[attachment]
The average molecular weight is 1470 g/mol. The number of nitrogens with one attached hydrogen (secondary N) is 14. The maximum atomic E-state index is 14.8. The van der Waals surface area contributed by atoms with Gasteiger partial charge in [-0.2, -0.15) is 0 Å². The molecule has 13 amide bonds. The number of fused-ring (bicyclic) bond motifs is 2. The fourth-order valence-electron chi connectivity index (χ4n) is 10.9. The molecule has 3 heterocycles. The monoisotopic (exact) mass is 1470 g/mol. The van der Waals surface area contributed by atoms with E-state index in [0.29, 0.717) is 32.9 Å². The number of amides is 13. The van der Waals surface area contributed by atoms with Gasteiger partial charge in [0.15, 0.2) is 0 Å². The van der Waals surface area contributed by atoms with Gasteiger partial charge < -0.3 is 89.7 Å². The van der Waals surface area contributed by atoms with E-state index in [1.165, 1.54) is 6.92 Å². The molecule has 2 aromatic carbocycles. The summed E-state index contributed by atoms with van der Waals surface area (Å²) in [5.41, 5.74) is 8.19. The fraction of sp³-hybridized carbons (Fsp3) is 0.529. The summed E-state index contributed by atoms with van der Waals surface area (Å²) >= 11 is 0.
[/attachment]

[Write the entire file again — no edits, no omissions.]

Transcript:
The average molecular weight is 1470 g/mol. The number of nitrogens with one attached hydrogen (secondary N) is 14. The maximum atomic E-state index is 14.8. The van der Waals surface area contributed by atoms with Gasteiger partial charge in [-0.2, -0.15) is 0 Å². The molecule has 13 amide bonds. The number of fused-ring (bicyclic) bond motifs is 2. The fourth-order valence-electron chi connectivity index (χ4n) is 10.9. The molecule has 3 heterocycles. The monoisotopic (exact) mass is 1470 g/mol. The van der Waals surface area contributed by atoms with E-state index in [0.29, 0.717) is 32.9 Å². The number of amides is 13. The van der Waals surface area contributed by atoms with Gasteiger partial charge in [0.15, 0.2) is 0 Å². The van der Waals surface area contributed by atoms with Gasteiger partial charge < -0.3 is 89.7 Å². The van der Waals surface area contributed by atoms with E-state index in [1.165, 1.54) is 6.92 Å². The molecule has 2 aromatic carbocycles. The summed E-state index contributed by atoms with van der Waals surface area (Å²) in [5.41, 5.74) is 8.19. The fraction of sp³-hybridized carbons (Fsp3) is 0.529. The summed E-state index contributed by atoms with van der Waals surface area (Å²) >= 11 is 0.